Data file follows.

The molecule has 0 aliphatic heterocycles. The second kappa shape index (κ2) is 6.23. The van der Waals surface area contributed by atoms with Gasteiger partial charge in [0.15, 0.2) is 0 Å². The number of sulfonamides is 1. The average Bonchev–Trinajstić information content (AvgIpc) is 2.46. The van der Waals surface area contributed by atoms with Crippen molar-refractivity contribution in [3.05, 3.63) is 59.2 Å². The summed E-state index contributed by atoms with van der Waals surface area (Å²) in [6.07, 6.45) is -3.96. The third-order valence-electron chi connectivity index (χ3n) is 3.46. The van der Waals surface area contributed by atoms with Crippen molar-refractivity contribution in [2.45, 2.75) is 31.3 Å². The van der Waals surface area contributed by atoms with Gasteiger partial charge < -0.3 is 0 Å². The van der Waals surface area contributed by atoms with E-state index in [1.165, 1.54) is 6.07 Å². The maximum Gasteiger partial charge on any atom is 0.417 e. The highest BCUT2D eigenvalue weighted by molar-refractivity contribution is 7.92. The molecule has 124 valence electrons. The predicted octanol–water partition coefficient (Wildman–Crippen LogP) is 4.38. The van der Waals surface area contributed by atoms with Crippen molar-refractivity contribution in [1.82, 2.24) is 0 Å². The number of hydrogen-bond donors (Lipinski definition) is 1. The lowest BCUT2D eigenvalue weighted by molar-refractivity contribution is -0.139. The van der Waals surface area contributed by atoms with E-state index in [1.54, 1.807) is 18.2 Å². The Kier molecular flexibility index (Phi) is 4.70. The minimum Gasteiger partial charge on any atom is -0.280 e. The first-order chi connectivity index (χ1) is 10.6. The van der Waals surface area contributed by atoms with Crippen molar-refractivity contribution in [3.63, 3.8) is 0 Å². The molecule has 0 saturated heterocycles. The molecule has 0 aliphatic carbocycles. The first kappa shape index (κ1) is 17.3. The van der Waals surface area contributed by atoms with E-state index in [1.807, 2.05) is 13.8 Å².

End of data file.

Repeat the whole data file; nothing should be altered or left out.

The molecule has 0 aliphatic heterocycles. The second kappa shape index (κ2) is 6.23. The van der Waals surface area contributed by atoms with Gasteiger partial charge in [0.15, 0.2) is 0 Å². The number of sulfonamides is 1. The average Bonchev–Trinajstić information content (AvgIpc) is 2.46. The van der Waals surface area contributed by atoms with Crippen molar-refractivity contribution in [3.05, 3.63) is 59.2 Å². The summed E-state index contributed by atoms with van der Waals surface area (Å²) in [6.07, 6.45) is -3.96. The third-order valence-electron chi connectivity index (χ3n) is 3.46. The van der Waals surface area contributed by atoms with Crippen molar-refractivity contribution in [2.45, 2.75) is 31.3 Å². The van der Waals surface area contributed by atoms with Gasteiger partial charge < -0.3 is 0 Å². The van der Waals surface area contributed by atoms with E-state index in [1.165, 1.54) is 6.07 Å². The maximum Gasteiger partial charge on any atom is 0.417 e. The highest BCUT2D eigenvalue weighted by molar-refractivity contribution is 7.92. The molecule has 124 valence electrons. The predicted octanol–water partition coefficient (Wildman–Crippen LogP) is 4.38. The van der Waals surface area contributed by atoms with Crippen molar-refractivity contribution in [1.82, 2.24) is 0 Å². The number of hydrogen-bond donors (Lipinski definition) is 1. The lowest BCUT2D eigenvalue weighted by molar-refractivity contribution is -0.139. The van der Waals surface area contributed by atoms with E-state index in [1.54, 1.807) is 18.2 Å². The Kier molecular flexibility index (Phi) is 4.70. The minimum Gasteiger partial charge on any atom is -0.280 e. The first-order chi connectivity index (χ1) is 10.6. The van der Waals surface area contributed by atoms with Crippen molar-refractivity contribution in [3.63, 3.8) is 0 Å². The molecule has 0 saturated heterocycles. The molecule has 0 aliphatic carbocycles. The first kappa shape index (κ1) is 17.3. The van der Waals surface area contributed by atoms with E-state index in [1.807, 2.05) is 13.8 Å².